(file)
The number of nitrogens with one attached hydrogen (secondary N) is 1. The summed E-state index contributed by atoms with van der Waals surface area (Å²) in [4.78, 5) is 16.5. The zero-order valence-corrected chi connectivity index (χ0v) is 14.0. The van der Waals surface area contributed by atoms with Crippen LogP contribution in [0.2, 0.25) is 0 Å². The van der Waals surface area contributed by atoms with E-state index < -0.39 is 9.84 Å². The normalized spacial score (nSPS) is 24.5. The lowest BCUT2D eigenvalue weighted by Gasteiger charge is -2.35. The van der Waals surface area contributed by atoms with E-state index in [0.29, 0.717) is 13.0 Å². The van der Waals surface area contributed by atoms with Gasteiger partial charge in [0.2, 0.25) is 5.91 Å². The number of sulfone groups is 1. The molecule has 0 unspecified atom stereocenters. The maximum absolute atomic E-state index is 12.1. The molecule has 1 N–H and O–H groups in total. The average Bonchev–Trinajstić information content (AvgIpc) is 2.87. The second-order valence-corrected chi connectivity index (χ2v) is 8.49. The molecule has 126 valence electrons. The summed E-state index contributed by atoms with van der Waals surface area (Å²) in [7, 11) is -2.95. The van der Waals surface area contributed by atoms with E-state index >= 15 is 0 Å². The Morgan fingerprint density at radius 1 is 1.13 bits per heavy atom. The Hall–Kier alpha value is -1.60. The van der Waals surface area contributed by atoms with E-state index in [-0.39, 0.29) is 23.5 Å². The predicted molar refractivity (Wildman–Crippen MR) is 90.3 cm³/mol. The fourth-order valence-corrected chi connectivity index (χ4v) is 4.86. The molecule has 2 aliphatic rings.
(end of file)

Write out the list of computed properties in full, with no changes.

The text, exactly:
The number of nitrogens with one attached hydrogen (secondary N) is 1. The summed E-state index contributed by atoms with van der Waals surface area (Å²) in [4.78, 5) is 16.5. The zero-order valence-corrected chi connectivity index (χ0v) is 14.0. The van der Waals surface area contributed by atoms with Crippen LogP contribution in [0.2, 0.25) is 0 Å². The van der Waals surface area contributed by atoms with E-state index < -0.39 is 9.84 Å². The normalized spacial score (nSPS) is 24.5. The lowest BCUT2D eigenvalue weighted by Gasteiger charge is -2.35. The van der Waals surface area contributed by atoms with E-state index in [0.29, 0.717) is 13.0 Å². The van der Waals surface area contributed by atoms with Gasteiger partial charge in [0.2, 0.25) is 5.91 Å². The number of sulfone groups is 1. The molecule has 0 unspecified atom stereocenters. The maximum absolute atomic E-state index is 12.1. The molecule has 1 N–H and O–H groups in total. The average Bonchev–Trinajstić information content (AvgIpc) is 2.87. The second-order valence-corrected chi connectivity index (χ2v) is 8.49. The molecule has 126 valence electrons. The summed E-state index contributed by atoms with van der Waals surface area (Å²) in [7, 11) is -2.95. The van der Waals surface area contributed by atoms with E-state index >= 15 is 0 Å². The Morgan fingerprint density at radius 1 is 1.13 bits per heavy atom. The Hall–Kier alpha value is -1.60. The van der Waals surface area contributed by atoms with E-state index in [-0.39, 0.29) is 23.5 Å². The predicted molar refractivity (Wildman–Crippen MR) is 90.3 cm³/mol. The fourth-order valence-corrected chi connectivity index (χ4v) is 4.86. The molecule has 2 aliphatic rings.